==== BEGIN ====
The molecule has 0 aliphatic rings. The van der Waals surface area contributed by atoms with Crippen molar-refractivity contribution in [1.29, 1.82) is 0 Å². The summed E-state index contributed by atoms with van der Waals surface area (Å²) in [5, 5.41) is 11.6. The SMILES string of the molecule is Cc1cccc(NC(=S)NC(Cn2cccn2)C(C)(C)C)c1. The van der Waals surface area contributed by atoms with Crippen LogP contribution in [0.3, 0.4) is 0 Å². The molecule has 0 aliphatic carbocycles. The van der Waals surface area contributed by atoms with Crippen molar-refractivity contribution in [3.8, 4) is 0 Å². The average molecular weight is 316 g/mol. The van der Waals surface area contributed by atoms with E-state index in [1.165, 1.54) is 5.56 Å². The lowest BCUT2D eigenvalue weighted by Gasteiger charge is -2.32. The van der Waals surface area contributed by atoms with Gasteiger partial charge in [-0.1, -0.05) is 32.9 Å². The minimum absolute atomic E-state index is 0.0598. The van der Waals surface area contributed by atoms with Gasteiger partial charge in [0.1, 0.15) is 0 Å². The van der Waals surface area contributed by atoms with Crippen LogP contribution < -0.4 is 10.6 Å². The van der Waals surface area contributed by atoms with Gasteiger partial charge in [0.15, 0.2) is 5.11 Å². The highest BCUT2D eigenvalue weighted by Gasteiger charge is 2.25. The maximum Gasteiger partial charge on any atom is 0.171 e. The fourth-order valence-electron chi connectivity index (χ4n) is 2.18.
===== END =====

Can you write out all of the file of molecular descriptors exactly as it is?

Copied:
The molecule has 0 aliphatic rings. The van der Waals surface area contributed by atoms with Crippen molar-refractivity contribution in [1.29, 1.82) is 0 Å². The summed E-state index contributed by atoms with van der Waals surface area (Å²) in [5, 5.41) is 11.6. The SMILES string of the molecule is Cc1cccc(NC(=S)NC(Cn2cccn2)C(C)(C)C)c1. The van der Waals surface area contributed by atoms with Crippen LogP contribution in [0.3, 0.4) is 0 Å². The molecule has 0 aliphatic carbocycles. The van der Waals surface area contributed by atoms with Crippen molar-refractivity contribution in [3.8, 4) is 0 Å². The average molecular weight is 316 g/mol. The van der Waals surface area contributed by atoms with E-state index in [1.165, 1.54) is 5.56 Å². The lowest BCUT2D eigenvalue weighted by Gasteiger charge is -2.32. The van der Waals surface area contributed by atoms with Gasteiger partial charge in [-0.1, -0.05) is 32.9 Å². The minimum absolute atomic E-state index is 0.0598. The van der Waals surface area contributed by atoms with Gasteiger partial charge in [0.1, 0.15) is 0 Å². The van der Waals surface area contributed by atoms with Crippen LogP contribution < -0.4 is 10.6 Å². The van der Waals surface area contributed by atoms with Gasteiger partial charge in [0.15, 0.2) is 5.11 Å². The highest BCUT2D eigenvalue weighted by Gasteiger charge is 2.25. The maximum Gasteiger partial charge on any atom is 0.171 e. The fourth-order valence-electron chi connectivity index (χ4n) is 2.18.